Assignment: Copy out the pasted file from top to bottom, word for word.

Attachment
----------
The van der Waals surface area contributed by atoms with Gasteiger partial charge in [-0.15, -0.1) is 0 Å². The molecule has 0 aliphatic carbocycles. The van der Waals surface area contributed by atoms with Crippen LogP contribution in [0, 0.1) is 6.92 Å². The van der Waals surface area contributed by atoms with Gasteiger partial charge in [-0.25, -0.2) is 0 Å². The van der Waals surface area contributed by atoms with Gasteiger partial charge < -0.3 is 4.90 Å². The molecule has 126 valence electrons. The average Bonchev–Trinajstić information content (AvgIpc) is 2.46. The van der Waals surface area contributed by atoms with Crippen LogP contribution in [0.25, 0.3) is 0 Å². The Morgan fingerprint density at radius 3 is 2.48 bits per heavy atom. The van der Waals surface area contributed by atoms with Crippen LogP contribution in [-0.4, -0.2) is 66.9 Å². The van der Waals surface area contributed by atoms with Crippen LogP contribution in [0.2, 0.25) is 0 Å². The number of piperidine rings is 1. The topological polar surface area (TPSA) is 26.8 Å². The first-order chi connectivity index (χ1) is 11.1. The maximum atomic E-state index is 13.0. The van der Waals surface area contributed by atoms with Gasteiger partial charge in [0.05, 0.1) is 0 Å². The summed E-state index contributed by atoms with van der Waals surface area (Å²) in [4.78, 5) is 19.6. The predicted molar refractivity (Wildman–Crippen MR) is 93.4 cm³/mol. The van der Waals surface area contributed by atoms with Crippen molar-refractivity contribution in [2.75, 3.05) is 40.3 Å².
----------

The van der Waals surface area contributed by atoms with Gasteiger partial charge in [-0.15, -0.1) is 0 Å². The molecule has 0 aliphatic carbocycles. The van der Waals surface area contributed by atoms with Crippen LogP contribution in [0, 0.1) is 6.92 Å². The van der Waals surface area contributed by atoms with Gasteiger partial charge in [-0.25, -0.2) is 0 Å². The van der Waals surface area contributed by atoms with Gasteiger partial charge < -0.3 is 4.90 Å². The molecule has 126 valence electrons. The average Bonchev–Trinajstić information content (AvgIpc) is 2.46. The van der Waals surface area contributed by atoms with Crippen LogP contribution in [0.25, 0.3) is 0 Å². The Morgan fingerprint density at radius 3 is 2.48 bits per heavy atom. The van der Waals surface area contributed by atoms with Crippen LogP contribution in [-0.4, -0.2) is 66.9 Å². The van der Waals surface area contributed by atoms with Crippen LogP contribution in [0.2, 0.25) is 0 Å². The number of piperidine rings is 1. The topological polar surface area (TPSA) is 26.8 Å². The first-order chi connectivity index (χ1) is 11.1. The maximum atomic E-state index is 13.0. The van der Waals surface area contributed by atoms with Gasteiger partial charge in [0.05, 0.1) is 0 Å². The summed E-state index contributed by atoms with van der Waals surface area (Å²) in [4.78, 5) is 19.6. The predicted molar refractivity (Wildman–Crippen MR) is 93.4 cm³/mol. The van der Waals surface area contributed by atoms with Crippen molar-refractivity contribution in [2.75, 3.05) is 40.3 Å².